Mohamed Abrini, a Belgian thought to have helped prepare the Nov. 13 bombing and shooting attack that killed 130 people in the French capital, was held with two others, prosecutors said. They were trying to confirm that he was also the “man in the hat” seen with the Brussels airport suicide bombers on March 22.
Aged 31, Abrini was seized close to the Brussels borough of Molenbeek, where he was long known to police for petty crimes.
Earlier, police seized a man prosecutors named only as Osama K., and who local media said was a Swede named Osama Krayem. The prosecutors said Krayem, detained with another man, was checked by German police in October using a fake Syrian passport in a car rented by Salah Abdeslam, prime surviving suspect in the Paris attacks, who was detained in Brussels three weeks ago.
Krayem is suspected of being the man seen on CCTV with a suicide bomber before he struck the Brussels metro on March 22 and of buying the holdalls used by the attackers that day.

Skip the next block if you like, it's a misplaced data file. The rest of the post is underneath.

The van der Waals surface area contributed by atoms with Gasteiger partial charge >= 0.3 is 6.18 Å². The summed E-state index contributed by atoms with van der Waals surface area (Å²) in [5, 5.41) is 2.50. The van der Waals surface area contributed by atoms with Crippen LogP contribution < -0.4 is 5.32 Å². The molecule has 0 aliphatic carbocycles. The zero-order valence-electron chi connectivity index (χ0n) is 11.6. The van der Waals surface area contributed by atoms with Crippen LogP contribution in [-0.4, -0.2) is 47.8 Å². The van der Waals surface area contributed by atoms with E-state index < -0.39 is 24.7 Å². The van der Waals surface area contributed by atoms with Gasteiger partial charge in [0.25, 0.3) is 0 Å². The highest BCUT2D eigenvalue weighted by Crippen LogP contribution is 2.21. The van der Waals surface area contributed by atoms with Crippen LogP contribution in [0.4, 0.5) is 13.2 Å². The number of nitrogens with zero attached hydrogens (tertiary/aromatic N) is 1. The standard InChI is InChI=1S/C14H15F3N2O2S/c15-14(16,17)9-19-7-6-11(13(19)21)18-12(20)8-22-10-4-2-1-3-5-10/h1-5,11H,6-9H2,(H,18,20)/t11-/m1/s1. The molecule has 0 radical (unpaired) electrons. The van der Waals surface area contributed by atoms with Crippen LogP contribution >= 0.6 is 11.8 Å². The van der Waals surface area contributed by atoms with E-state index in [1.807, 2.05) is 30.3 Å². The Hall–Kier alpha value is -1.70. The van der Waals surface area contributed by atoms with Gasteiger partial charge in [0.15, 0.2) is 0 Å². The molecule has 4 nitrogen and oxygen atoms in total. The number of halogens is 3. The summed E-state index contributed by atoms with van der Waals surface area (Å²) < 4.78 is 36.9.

The arrests mark a signal success for Belgian security services, which have faced fierce criticism at home and abroad since Brussels-based militants organized the attacks in Paris and, four months later, those in the Belgian capital that killed 32 people, four days after the arrest of Salah Abdeslam.
Interior Minister Jan Jambon, who offered to resign over the failure to arrest one of the Brussels suicide bombers last year, tweeted congratulations to those involved in the arrests, as did the Belgian head of state, King Philippe.
But there was no change in the national security alert level and Jambon added: “The struggle against terrorism goes on.” Police searched premises in western Brussels late on Friday.
Belgium has struggled to contain a threat from hundreds of young men, many with chequered criminal histories and from the country’s substantial Moroccan immigrant community, who have traveled to Syria. For the size of its 11 million population, Belgium has the biggest contingent of Islamist foreign fighters.